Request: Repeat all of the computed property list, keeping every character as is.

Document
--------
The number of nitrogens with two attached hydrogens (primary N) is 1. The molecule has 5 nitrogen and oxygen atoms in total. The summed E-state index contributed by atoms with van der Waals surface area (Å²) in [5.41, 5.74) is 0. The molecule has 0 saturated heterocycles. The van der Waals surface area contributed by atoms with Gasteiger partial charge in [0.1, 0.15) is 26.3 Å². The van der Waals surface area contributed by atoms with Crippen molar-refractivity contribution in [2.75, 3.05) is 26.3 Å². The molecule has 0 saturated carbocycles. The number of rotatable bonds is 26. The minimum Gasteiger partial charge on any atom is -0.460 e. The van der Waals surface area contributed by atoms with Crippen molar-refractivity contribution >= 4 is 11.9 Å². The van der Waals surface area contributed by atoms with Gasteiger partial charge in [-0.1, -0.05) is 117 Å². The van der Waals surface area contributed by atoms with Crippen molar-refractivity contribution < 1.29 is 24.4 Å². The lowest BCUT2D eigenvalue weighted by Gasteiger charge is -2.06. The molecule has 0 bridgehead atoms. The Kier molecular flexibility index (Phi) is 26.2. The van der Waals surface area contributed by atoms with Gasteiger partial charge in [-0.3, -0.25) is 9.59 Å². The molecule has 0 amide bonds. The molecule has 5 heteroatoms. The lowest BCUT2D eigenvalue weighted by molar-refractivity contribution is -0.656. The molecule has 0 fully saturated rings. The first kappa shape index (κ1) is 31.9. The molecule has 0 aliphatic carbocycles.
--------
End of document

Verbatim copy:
The number of nitrogens with two attached hydrogens (primary N) is 1. The molecule has 5 nitrogen and oxygen atoms in total. The summed E-state index contributed by atoms with van der Waals surface area (Å²) in [5.41, 5.74) is 0. The molecule has 0 saturated heterocycles. The van der Waals surface area contributed by atoms with Gasteiger partial charge in [0.1, 0.15) is 26.3 Å². The van der Waals surface area contributed by atoms with Crippen molar-refractivity contribution in [2.75, 3.05) is 26.3 Å². The molecule has 0 saturated carbocycles. The number of rotatable bonds is 26. The minimum Gasteiger partial charge on any atom is -0.460 e. The van der Waals surface area contributed by atoms with Crippen molar-refractivity contribution >= 4 is 11.9 Å². The van der Waals surface area contributed by atoms with Gasteiger partial charge in [-0.1, -0.05) is 117 Å². The van der Waals surface area contributed by atoms with Crippen molar-refractivity contribution < 1.29 is 24.4 Å². The lowest BCUT2D eigenvalue weighted by Gasteiger charge is -2.06. The molecule has 0 bridgehead atoms. The Kier molecular flexibility index (Phi) is 26.2. The van der Waals surface area contributed by atoms with Gasteiger partial charge in [-0.3, -0.25) is 9.59 Å². The molecule has 0 amide bonds. The molecule has 5 heteroatoms. The lowest BCUT2D eigenvalue weighted by molar-refractivity contribution is -0.656. The molecule has 0 fully saturated rings. The first kappa shape index (κ1) is 31.9. The molecule has 0 aliphatic carbocycles.